Another important milestone was passed in the UAE's nuclear energy programme today as a bid was submitted for two more nuclear units for the coastal site of Barakah.

The Emirates Nuclear Energy Corporation (Enec) filed the Construction License Application (CLA) for two more units with the United Arab Emirates Federal Authority for Nuclear Regulation (FANR).

It comes after the green light was given for the first two units in July last year.

"This marks another important milestone in our programme as we work towards delivering safe, clean, reliable and efficient nuclear energy to the UAE," said Enec chief executive officer, Mohamed Al Hammadi.

"The team has worked diligently to deliver to our regulator a comprehensive, high quality application that draws from all of the experience we have gained - through our reference plants in Korea, the lessons learned from Fukushima, and our own experience with the first application process for Units 1 and 2," he added.

The 10,000-page application will now undergo a rigorous review process by FANR.

The licence application for Units 1 and 2 was 9,000 pages and the review process included more than 1,800 requests for additional information, as well as meetings and site visits.

"We remain committed to achieving the highest standards of safety and quality in all aspects of our programme, and will continue to work under FANR's strict regulations. We now look forward to supporting FANR's review process," added Mr Al Hammadi.

The application is the culmination of 18 months of intense work by Enec and its Prime Contractor, the Korea Electric Power Corporation (Kepco), a statement released by Enec said.

The corporation was established in 2009 to oversee the construction and operation of the UAE's first nuclear power station.

It is building four units in Barakah in the Western Region of the emirate.
The first plant is scheduled for completion in 2017.

Construction work on the first two units is progressing on schedule, Enec said.

The first safety concrete was poured for Unit 1 in July last year and extensive preparatory works are now underway on Unit 2 - with the first safety concrete expected to be poured in the first six months of this year.

The application includes a description of the plant design and a summary of the associated safety analyses, as well as information on how nuclear fuel and nuclear-related components will be kept secure, and in line with UAE safeguards commitments.

The CLA also includes the design changes identified from lessons-learned from the Fukushima accident.

Fahad Al Qahtani, director of external affairs and communications at ENEC said: "We cannot predict when we will receive the construction License from FANR, but we are ready to answer any inquiries and provide further information FANR might require for reviewing the application."

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Areva Sticks with Plan to Build 10 Nuclear Reactors by 2016
(for personal use only)

French nuclear group Areva's (AREVA.PA) still expects to sell 10 nuclear reactors by 2016, despite a string of disappointments in the past months, its chief executive officer said on Thursday.

Areva's flagship 1600 megawatt European Pressurised Reactor (EPR) has been excluded from tenders in Finland and Czech Republic, and two EPRs under construction in Finland and France are years behind schedule and billions over budget, raising questions about Areva's target to sell 10 EPRS by 2016.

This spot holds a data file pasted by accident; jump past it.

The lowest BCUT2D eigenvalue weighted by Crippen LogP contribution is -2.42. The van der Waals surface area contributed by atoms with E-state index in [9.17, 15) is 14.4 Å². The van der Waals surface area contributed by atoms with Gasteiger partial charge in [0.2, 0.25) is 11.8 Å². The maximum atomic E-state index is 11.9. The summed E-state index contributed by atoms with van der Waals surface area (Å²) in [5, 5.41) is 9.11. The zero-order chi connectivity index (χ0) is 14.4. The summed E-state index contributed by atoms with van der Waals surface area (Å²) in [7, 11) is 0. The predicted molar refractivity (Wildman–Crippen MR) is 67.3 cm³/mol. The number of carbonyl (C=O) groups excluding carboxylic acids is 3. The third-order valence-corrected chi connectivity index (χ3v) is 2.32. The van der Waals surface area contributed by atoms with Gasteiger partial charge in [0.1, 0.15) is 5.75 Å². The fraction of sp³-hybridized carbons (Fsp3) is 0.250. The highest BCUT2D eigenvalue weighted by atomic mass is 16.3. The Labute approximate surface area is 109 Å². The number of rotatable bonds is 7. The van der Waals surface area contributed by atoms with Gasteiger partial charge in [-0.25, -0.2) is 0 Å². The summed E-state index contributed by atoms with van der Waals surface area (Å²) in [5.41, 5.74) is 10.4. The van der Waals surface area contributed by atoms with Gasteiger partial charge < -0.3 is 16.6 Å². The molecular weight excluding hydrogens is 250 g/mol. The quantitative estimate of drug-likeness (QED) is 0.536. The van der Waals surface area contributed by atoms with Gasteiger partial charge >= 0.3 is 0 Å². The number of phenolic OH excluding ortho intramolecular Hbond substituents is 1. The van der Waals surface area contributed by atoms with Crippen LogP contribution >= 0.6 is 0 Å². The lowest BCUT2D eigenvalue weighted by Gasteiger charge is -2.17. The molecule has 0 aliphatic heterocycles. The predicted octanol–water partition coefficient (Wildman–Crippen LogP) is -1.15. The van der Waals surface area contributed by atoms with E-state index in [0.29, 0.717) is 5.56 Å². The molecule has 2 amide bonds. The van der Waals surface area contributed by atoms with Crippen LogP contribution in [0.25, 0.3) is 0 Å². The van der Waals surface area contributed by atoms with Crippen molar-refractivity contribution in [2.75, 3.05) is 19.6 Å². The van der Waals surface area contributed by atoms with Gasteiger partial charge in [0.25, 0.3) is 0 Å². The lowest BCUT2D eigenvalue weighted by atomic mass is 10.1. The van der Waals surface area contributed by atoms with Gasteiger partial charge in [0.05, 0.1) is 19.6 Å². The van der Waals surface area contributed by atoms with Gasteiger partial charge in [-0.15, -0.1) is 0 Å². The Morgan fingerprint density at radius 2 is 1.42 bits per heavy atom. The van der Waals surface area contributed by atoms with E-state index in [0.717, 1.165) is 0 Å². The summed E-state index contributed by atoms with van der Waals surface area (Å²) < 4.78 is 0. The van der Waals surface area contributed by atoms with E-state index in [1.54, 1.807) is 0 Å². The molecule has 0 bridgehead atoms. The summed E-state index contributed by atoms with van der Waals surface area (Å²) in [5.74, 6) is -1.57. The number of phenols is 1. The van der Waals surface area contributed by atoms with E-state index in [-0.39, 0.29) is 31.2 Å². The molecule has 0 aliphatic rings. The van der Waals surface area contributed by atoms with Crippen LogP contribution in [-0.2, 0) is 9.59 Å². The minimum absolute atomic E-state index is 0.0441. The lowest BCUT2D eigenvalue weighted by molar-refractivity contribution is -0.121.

"We face very vigorous competition, in particular from our Russian and Japanese friends," Chief Executive Officer Luc Oursel said at the company's 2012 earnings news conference.

"We do not pretend we will win every tender, but I remain convinced it is possible to maintain this objective," he added.

Charges related to the delays to the EPR it is building on Olkiluoto island in Finland partly prevented Areva from returning to profit in 2012.

The company's attributable loss narrowed to 99 million euros ($129.43 million) from a 2.5 billion loss in 2011.

Restated earnings before interest, tax, depreciation and amortisation (EBITDA) more than doubled to 1.01 billion euros from 421 million euros. For this year, the firm expects EBITDA of more than 1.1 billion euros, it said on Thursday.

Oursel said he hoped that talks with French power group EDF (EDF.PA) and Chinese utility CGNPC about a new 1000 megawatt reactor model would reach a conclusion by the end of the first half.

He said the plan is not to develop an entirely new 1000 MW reactor, but to look at how a new reactor type could converge with Areva's 1000 MW Atmea reactor, a model which has not been sold or built yet.

"We will see in the next weeks and months whether we can agree on the specifications," Oursel said.

He also said the mid-size Atmea reactor was in the running for possible future reactor sales to Jordan, Vietnam, Argentina and Turkey.

Oursel said Areva was hoping for contracts for the EPR in Britain, China and India. At a later stage, the company is also hoping to sell EPRs in Saudi Arabia, Poland and South Africa.

Asked whether Areva was interested in buying a stake in uranium enrichment firm Urenco, Oursel seemed to indicate that Areva's priority now was to restore its finances, not to embark on a major acquisition.

"Urenco is a marvelous company. It is a competitor and a partner for us. But for the moment, the priority of the group is to restore its finances," he said, adding that the company is not planning any major strategic moves at the moment.